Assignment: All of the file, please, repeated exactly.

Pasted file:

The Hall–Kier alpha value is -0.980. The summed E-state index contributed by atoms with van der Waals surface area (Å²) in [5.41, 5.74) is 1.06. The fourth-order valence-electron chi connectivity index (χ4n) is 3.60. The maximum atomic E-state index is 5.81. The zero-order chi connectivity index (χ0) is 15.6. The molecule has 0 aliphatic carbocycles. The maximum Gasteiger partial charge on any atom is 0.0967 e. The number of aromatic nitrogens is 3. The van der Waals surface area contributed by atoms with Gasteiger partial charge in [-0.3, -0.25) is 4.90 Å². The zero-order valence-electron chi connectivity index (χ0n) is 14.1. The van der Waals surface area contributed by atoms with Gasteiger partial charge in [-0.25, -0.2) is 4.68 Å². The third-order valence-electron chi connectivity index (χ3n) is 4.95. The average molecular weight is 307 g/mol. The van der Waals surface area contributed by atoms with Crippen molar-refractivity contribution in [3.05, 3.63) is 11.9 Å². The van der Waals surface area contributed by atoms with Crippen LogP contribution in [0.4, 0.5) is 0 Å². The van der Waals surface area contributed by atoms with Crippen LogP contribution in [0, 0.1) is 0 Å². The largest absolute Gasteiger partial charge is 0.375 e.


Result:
The Hall–Kier alpha value is -0.980. The summed E-state index contributed by atoms with van der Waals surface area (Å²) in [5.41, 5.74) is 1.06. The fourth-order valence-electron chi connectivity index (χ4n) is 3.60. The maximum atomic E-state index is 5.81. The zero-order chi connectivity index (χ0) is 15.6. The molecule has 0 aliphatic carbocycles. The maximum Gasteiger partial charge on any atom is 0.0967 e. The number of aromatic nitrogens is 3. The van der Waals surface area contributed by atoms with Gasteiger partial charge in [-0.3, -0.25) is 4.90 Å². The zero-order valence-electron chi connectivity index (χ0n) is 14.1. The van der Waals surface area contributed by atoms with Gasteiger partial charge in [-0.25, -0.2) is 4.68 Å². The third-order valence-electron chi connectivity index (χ3n) is 4.95. The average molecular weight is 307 g/mol. The van der Waals surface area contributed by atoms with Crippen molar-refractivity contribution in [3.05, 3.63) is 11.9 Å². The van der Waals surface area contributed by atoms with Crippen LogP contribution in [0.4, 0.5) is 0 Å². The van der Waals surface area contributed by atoms with Crippen LogP contribution in [0, 0.1) is 0 Å². The largest absolute Gasteiger partial charge is 0.375 e.